Unlike GHPs, geothermal plants produce electricity for consumption on a vast scale. They also are available only from relatively few sources deep underground , those with extremely hot water, at least 212 °F (100 °C) (Geothermal 101). Given current technology the range of usable heat is limited; "If the steam is much colder than 150 °C [302 °F], it will start to condense into water before it can be used to turn a turbine. On the other hand, steam hotter than 400 °C [752 °F], although richer in energy, is harder to find and to handle" (Economist).
Rather, a closed loop system recycles the hot water-it rises in the form of steam, powers the electrical turbines, then returns into the earth as a liquid. The cycle is virtually endless: "Once the water is returned to the geothermal reservoir, it is reheated by the Earth's hot rocks and can be used" repeatedly (Geothermal 101). Like such renewables as wind, geothermal, once installed, provides virtually free energy over an open-ended timespan. Unlike most renewables, geothermal has the advantage of being available at every time of day every season of the year. It is thus able to provide baseline power making it a reliable form of energy that can replace coal fired plants. Indeed geothermal has "average availabilities of 90% or higher, compared to about 75% for coal plants" (US DOE Geothermal).
There are three basic types of geothermal systems: Dry steam, Flash, and Binary. Dry steam, first used in Italy in 1904, employs hot steam directly into turbines that generate electricity. The Geysers, located in California, is the only such plant in the United States. Flash plants start with water from between 300 and 700 °F (148 and 371 °C) brought up through a well (Watson). This hot water is "flashed," or rapidly vaporized, at low pressure to become steam (US DOE Hydrothermal), spinning a turbine; the water then returns through an injection well to be reused. Binary plants use pressurized water passed through a heat exchanger, transferred to another liquid with a much lower boiling point-a working fluid-in an adjacent pipe. The working fluid becomes steam, powers a turbine, and is recycled back. This method is more expensive than others but works with lower temperatures.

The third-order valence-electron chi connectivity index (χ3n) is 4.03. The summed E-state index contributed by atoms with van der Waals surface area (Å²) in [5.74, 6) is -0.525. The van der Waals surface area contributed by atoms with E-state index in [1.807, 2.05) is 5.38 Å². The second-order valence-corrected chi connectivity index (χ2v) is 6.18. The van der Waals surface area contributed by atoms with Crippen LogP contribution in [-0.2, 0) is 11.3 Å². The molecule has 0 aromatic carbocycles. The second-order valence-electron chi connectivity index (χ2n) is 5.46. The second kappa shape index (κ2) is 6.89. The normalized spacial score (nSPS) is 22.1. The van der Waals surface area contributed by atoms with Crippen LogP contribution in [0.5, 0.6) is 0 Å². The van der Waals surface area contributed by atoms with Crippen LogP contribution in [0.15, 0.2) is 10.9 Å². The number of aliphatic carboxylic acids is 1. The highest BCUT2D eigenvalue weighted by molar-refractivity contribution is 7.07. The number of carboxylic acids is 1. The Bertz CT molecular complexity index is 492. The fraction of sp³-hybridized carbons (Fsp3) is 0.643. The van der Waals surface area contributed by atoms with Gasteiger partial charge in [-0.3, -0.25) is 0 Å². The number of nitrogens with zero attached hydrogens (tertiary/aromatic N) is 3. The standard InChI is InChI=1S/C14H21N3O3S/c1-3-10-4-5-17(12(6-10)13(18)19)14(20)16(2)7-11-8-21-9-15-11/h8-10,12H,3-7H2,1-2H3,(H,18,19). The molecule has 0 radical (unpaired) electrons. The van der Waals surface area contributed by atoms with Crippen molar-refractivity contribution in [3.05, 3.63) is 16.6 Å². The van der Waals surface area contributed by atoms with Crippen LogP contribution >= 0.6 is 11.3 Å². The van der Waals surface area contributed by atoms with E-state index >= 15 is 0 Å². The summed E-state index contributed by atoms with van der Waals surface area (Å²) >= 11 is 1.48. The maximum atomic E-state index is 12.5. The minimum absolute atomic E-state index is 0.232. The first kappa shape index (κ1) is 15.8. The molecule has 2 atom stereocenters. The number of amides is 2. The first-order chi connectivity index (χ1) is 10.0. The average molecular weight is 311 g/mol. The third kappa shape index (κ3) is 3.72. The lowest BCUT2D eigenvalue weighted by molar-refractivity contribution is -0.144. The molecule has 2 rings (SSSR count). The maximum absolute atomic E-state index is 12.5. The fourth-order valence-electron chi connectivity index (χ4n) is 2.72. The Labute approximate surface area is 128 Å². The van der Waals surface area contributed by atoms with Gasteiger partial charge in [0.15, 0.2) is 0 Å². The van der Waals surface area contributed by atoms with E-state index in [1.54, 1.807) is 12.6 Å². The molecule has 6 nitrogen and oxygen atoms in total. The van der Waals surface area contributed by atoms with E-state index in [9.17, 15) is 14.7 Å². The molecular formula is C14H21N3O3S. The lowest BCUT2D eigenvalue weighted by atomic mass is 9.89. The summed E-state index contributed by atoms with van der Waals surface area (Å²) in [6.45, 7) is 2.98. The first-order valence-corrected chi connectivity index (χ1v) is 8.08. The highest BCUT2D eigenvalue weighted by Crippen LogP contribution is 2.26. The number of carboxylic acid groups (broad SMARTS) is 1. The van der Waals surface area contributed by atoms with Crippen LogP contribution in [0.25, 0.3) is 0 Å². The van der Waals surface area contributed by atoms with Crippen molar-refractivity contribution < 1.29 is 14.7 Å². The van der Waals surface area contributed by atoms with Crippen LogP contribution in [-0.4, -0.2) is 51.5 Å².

Chena Hot Springs in Alaska is a unique example of a Binary plant. It employs water at 109 °F (43 °C) up to 165 °F (74 °C), the coldest ever for geothermal electricity. It does so by using "spring water to heat up R134a, a fluid hitherto employed mainly as a refrigerant. Since R134a has a relatively low boiling point, the water is hot enough to convert it into a gas" (Economist). Icy water then cools the fluid to be reused. The Chena Hot Springs plant is relatively low yield, but was estimated to save some 150,000 gallons of diesel fuel, or $540 million, in 2008 (Bryson). The plant was built for only $4 million using air-conditioner parts (Bryson), an innovative reconfiguring of existing technology, rather than building whole systems from scratch.
Like other renewable energy geothermal is clean, with emissions consisting largely of steam. Compared to fossil fuel, both in extraction and emission, impacts are tiny; "Unlike coal and natural gas, geothermal incurs no 'hidden costs' such as land degradation, high air emissions, forced extinction and destruction of animals and plants, and health impacts to humans" (Geothermal 101). Air pollution is virtually nonexistent: "Emissions of nitrous oxide, hydrogen sulfide, sulfur dioxide, particulate matter, and carbon dioxide are extremely low, especially when compared to fossil fuel emissions" (Geothermal 101). One recent anomaly was reported in Reykjavik, Iceland, where a geothermal plant was accused of releasing soot composed of hydrogen sulphide, darkening silverware and possibly harming local moss (Veal). However, officials at the geothermal plant, along with visiting geothermal experts, dispute this (Blodgett).
One other side-effect of geothermal energy is the possibility of triggering seismic activity. Some geothermal fields have triggered microearthquakes, too small to be felt by humans (Jennejohn, Blodgett & Gawell). Residents near The Geysers geothermal field have reported increased tremors, although distinguishing these from already-occurring natural activity is difficult (Ibid).
Currently, commercial scale geothermal plants must be located above an area that includes a combination of heat and water sufficient to produce steam. However vast heat resources exist underneath the earth, lacking the water needed for today's geothermal plants. If these could produce electricity, geothermal energy's reach would be greatly expanded. Enhanced Geothermal Systems (EGS) is the name for a method of doing just this.EGS relies on pumping liquid down to a sufficiently hot depth by drilling in two places perhaps a quarter mile apart, generating a set of fractures. Cold fluid is pumped down one well, resulting in steam at the other well (Dorreen). As with other forms of geothermal electricity, the steam then turns a turbine that powers a generator.
No commercial scale EGS currently exists, although, according to an MIT report, these could be working "in a 10- to 15-year period if we step up and do the engineering work right now" (Dorreen). One danger, is that "injecting fluid into hot, dry rocks occasionally triggers earthquakes. An EGS project in Basel, Switzerland, was suspended in 2006 after it triggered a 3.4-magnitude quake" (Smith et al). However, an Australian study reports the danger of earthquakes from EGS as low, and claims that it can be reduced with proper management (Jennejohn, Blodgett & Gawell). As the technology advances, EGS has tremendous potential to generate clean electricity around the world.
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Special thanks to the Geothermal Energy Association for their help with this Discovery Guide